The pathologic diagnosis and Gleason grading of prostate cancer are time-consuming, error-prone, and subject to interobserver variability. Machine learning offers opportunities to improve the diagnosis, risk stratification, and prognostication of prostate cancer.
To develop a state-of-the-art deep learning algorithm for the histopathologic diagnosis and Gleason grading of prostate biopsy specimens.
A total of 85 prostate core biopsy specimens from 25 patients were digitized at 20× magnification and annotated for Gleason 3, 4, and 5 prostate adenocarcinoma by a urologic pathologist. From these virtual slides, we sampled 14803 image patches of 256×256 pixels, approximately balanced for malignancy.
We trained and tested a deep residual convolutional neural network to classify each patch at two levels: (1) coarse (benign vs malignant) and (2) fine (benign vs Gleason 3 vs 4 vs 5). Model performance was evaluated using fivefold cross-validation. Randomization tests were used for hypothesis testing of model performance versus chance.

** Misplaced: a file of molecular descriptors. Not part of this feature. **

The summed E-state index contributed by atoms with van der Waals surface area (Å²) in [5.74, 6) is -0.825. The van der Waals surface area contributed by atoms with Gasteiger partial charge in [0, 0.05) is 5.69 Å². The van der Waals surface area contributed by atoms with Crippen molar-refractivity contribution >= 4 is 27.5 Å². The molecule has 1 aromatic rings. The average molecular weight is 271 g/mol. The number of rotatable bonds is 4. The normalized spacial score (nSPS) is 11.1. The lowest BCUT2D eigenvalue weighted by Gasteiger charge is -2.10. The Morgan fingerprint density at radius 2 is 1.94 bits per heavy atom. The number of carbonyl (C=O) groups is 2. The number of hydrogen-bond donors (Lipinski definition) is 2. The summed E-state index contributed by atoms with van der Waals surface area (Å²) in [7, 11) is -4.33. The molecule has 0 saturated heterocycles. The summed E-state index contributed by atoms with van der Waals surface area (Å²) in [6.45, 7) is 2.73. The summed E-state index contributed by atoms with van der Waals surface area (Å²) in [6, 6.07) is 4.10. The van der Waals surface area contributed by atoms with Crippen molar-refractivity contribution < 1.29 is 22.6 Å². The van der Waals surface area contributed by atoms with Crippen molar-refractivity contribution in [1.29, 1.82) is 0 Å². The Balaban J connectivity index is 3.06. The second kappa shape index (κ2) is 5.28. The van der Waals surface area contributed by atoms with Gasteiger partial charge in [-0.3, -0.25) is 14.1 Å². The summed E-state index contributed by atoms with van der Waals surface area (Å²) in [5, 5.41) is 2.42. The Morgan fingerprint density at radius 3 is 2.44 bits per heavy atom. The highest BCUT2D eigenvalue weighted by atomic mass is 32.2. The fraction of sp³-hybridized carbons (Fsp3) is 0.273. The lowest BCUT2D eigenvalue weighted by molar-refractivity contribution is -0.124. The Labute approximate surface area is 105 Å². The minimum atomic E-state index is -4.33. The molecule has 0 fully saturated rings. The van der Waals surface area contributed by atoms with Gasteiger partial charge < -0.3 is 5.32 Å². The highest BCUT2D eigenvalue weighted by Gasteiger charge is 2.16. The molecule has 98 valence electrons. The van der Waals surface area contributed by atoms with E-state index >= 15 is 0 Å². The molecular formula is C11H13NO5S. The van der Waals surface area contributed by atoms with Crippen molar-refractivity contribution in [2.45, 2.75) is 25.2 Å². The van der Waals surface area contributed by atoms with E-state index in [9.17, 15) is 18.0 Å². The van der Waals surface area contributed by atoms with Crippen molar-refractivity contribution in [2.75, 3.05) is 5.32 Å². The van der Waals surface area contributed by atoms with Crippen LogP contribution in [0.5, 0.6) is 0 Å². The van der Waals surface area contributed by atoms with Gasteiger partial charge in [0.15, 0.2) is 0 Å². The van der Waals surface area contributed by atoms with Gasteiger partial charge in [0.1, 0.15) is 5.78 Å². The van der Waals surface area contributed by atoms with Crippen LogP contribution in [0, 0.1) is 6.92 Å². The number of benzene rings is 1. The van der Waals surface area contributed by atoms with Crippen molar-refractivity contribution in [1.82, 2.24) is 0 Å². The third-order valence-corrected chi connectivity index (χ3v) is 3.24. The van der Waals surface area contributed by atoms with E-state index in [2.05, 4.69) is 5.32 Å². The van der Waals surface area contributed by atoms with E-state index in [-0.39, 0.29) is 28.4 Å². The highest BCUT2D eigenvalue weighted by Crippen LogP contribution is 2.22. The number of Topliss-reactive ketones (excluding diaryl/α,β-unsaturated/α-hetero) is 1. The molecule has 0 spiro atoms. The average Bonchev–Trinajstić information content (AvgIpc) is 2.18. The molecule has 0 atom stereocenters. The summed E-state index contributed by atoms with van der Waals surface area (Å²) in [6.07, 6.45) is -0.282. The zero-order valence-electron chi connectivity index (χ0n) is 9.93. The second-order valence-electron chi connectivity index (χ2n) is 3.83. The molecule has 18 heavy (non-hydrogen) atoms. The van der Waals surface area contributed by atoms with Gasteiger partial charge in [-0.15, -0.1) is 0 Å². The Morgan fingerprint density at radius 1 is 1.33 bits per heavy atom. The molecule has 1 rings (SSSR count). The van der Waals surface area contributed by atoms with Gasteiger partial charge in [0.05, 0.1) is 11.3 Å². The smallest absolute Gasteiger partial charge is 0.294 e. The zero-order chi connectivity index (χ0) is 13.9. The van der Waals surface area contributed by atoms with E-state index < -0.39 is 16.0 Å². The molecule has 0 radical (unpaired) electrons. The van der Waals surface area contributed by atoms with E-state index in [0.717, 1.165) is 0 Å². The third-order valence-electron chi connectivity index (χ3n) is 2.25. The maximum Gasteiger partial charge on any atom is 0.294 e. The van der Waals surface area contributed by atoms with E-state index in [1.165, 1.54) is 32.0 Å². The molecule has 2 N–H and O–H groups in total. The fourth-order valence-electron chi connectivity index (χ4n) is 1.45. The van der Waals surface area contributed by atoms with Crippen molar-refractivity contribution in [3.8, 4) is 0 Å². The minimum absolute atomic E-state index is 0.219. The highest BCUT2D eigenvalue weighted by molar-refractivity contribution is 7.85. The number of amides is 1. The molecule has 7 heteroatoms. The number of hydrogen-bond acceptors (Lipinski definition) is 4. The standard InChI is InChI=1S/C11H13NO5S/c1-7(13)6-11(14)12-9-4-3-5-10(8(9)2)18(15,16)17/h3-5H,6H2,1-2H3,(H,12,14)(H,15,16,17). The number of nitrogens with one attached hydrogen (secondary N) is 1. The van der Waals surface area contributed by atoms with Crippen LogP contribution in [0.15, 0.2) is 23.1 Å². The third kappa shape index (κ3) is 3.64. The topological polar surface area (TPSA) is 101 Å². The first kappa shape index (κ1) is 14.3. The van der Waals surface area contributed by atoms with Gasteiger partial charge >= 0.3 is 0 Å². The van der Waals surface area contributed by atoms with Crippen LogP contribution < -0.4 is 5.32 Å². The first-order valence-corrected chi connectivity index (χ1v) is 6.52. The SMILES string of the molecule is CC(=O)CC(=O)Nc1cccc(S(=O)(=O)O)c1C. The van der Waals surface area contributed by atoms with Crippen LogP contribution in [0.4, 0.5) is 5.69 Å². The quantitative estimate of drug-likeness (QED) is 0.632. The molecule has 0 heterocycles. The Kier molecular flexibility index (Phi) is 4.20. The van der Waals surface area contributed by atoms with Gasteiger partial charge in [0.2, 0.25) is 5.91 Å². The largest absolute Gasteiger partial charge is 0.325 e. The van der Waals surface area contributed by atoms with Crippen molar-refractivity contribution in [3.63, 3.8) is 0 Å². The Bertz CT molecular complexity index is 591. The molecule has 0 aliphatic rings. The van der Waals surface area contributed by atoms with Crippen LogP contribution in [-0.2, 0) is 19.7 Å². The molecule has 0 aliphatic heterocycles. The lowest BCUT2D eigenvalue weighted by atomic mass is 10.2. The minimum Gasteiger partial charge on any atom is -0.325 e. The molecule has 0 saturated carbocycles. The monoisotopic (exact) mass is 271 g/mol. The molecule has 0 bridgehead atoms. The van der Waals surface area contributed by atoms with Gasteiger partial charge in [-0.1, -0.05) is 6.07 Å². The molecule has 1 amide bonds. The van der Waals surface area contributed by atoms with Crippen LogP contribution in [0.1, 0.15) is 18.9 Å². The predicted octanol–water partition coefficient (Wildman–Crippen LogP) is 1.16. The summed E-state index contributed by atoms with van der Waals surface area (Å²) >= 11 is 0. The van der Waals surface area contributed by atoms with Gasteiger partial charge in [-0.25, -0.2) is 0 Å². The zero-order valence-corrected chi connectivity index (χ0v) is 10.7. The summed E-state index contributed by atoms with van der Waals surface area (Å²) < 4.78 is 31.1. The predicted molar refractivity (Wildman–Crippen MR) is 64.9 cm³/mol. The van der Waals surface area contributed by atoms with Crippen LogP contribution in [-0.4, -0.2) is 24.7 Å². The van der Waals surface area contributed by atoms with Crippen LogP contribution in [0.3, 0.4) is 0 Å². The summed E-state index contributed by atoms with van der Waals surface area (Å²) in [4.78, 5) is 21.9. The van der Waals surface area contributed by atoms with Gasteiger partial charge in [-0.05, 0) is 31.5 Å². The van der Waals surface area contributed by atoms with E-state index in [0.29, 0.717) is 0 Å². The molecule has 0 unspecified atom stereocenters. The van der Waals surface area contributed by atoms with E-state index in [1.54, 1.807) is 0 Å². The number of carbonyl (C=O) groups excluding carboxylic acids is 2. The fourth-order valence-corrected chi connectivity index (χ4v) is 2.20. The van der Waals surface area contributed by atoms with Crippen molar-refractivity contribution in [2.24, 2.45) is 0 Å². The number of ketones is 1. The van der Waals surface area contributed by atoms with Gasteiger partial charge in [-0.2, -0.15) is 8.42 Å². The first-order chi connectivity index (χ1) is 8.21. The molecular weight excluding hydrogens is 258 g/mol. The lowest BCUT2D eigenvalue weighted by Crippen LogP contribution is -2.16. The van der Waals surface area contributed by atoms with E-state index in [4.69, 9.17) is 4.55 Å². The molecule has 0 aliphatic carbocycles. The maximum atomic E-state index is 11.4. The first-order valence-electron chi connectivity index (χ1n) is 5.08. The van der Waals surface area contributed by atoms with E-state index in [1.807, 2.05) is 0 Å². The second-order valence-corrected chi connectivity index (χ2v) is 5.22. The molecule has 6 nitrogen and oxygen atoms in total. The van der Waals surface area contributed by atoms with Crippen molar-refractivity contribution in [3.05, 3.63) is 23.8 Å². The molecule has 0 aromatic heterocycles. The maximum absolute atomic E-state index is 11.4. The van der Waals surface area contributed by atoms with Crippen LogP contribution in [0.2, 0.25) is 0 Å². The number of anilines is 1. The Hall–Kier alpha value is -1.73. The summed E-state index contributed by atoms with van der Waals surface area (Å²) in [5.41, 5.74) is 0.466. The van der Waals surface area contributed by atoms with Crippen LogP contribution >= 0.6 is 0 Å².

The model demonstrated 91.5% accuracy (p<0.001) at coarse-level classification of image patches as benign versus malignant (0.93 sensitivity, 0.90 specificity, and 0.95 average precision). The model demonstrated 85.4% accuracy (p<0.001) at fine-level classification of image patches as benign versus Gleason 3 versus Gleason 4 versus Gleason 5 (0.83 sensitivity, 0.94 specificity, and 0.83 average precision), with the greatest number of confusions in distinguishing between Gleason 3 and 4, and between Gleason 4 and 5. Limitations include the small sample size and the need for external validation.
In this study, a deep learning-based computer vision algorithm demonstrated excellent performance for the histopathologic diagnosis and Gleason grading of prostate cancer.
We developed a deep learning algorithm that demonstrated excellent performance for the diagnosis and grading of prostate cancer.
European urology focus. 2019 Nov 22 [Epub ahead of print]
Ohad Kott, Drew Linsley, Ali Amin, Andreas Karagounis, Carleen Jeffers, Dragan Golijanin, Thomas Serre, Boris Gershman
Minimally Invasive Urology Institute, The Miriam Hospital, Providence, RI, USA., Carney Institute for Brain Science, Department of Cognitive, Linguistic & Psychological Sciences, Brown University, Providence, RI, USA., Department of Pathology and Laboratory Medicine, The Miriam Hospital, Providence, RI, USA; Warren Alpert Medical School of Brown University, Providence, RI, USA., Minimally Invasive Urology Institute, The Miriam Hospital, Providence, RI, USA; Warren Alpert Medical School of Brown University, Providence, RI, USA; Division of Urology, Rhode Island Hospital and The Miriam Hospital, Providence, RI, USA., Division of Urologic Surgery, Beth Israel Deaconess Medical Center, Boston, MA, USA. Electronic address: .